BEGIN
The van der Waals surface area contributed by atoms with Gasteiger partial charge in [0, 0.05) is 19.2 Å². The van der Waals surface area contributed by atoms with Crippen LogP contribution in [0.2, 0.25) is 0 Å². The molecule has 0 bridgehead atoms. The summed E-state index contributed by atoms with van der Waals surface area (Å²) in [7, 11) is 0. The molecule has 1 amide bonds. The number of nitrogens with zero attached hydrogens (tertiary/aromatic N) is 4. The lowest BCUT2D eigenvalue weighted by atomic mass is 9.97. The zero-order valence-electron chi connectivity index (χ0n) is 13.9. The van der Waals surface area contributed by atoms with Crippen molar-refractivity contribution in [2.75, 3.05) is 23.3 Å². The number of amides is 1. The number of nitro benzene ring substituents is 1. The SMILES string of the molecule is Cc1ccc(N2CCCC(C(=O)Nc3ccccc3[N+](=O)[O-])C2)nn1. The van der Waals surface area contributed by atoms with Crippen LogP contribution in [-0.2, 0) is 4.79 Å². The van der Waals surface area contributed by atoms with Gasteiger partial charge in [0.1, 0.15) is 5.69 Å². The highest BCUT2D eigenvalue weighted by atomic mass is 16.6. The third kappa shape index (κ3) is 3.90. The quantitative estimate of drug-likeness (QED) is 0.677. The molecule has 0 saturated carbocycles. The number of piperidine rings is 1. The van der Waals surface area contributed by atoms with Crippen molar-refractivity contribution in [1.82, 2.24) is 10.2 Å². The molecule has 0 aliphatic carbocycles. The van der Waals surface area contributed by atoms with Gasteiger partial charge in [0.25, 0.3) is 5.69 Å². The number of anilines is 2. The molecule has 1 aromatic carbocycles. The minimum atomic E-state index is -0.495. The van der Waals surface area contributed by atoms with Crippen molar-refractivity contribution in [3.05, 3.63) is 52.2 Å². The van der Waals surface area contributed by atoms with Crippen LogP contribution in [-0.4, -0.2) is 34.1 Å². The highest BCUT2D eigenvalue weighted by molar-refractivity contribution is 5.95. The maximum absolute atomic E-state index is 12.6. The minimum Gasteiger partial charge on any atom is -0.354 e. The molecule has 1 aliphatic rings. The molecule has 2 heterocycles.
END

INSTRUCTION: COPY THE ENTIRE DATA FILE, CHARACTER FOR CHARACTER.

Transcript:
The van der Waals surface area contributed by atoms with Gasteiger partial charge in [0, 0.05) is 19.2 Å². The van der Waals surface area contributed by atoms with Crippen LogP contribution in [0.2, 0.25) is 0 Å². The molecule has 0 bridgehead atoms. The summed E-state index contributed by atoms with van der Waals surface area (Å²) in [7, 11) is 0. The molecule has 1 amide bonds. The number of nitrogens with zero attached hydrogens (tertiary/aromatic N) is 4. The lowest BCUT2D eigenvalue weighted by atomic mass is 9.97. The zero-order valence-electron chi connectivity index (χ0n) is 13.9. The van der Waals surface area contributed by atoms with Crippen molar-refractivity contribution in [2.75, 3.05) is 23.3 Å². The number of amides is 1. The number of nitro benzene ring substituents is 1. The SMILES string of the molecule is Cc1ccc(N2CCCC(C(=O)Nc3ccccc3[N+](=O)[O-])C2)nn1. The van der Waals surface area contributed by atoms with Crippen LogP contribution in [-0.2, 0) is 4.79 Å². The van der Waals surface area contributed by atoms with Gasteiger partial charge in [0.1, 0.15) is 5.69 Å². The highest BCUT2D eigenvalue weighted by atomic mass is 16.6. The third kappa shape index (κ3) is 3.90. The quantitative estimate of drug-likeness (QED) is 0.677. The molecule has 0 saturated carbocycles. The number of piperidine rings is 1. The van der Waals surface area contributed by atoms with Crippen molar-refractivity contribution in [1.82, 2.24) is 10.2 Å². The molecule has 0 aliphatic carbocycles. The van der Waals surface area contributed by atoms with Gasteiger partial charge in [0.25, 0.3) is 5.69 Å². The number of anilines is 2. The molecule has 1 aromatic carbocycles. The minimum atomic E-state index is -0.495. The van der Waals surface area contributed by atoms with Crippen molar-refractivity contribution in [3.05, 3.63) is 52.2 Å². The van der Waals surface area contributed by atoms with Crippen LogP contribution in [-0.4, -0.2) is 34.1 Å². The highest BCUT2D eigenvalue weighted by molar-refractivity contribution is 5.95. The maximum absolute atomic E-state index is 12.6. The minimum Gasteiger partial charge on any atom is -0.354 e. The molecule has 1 aliphatic rings. The molecule has 2 heterocycles.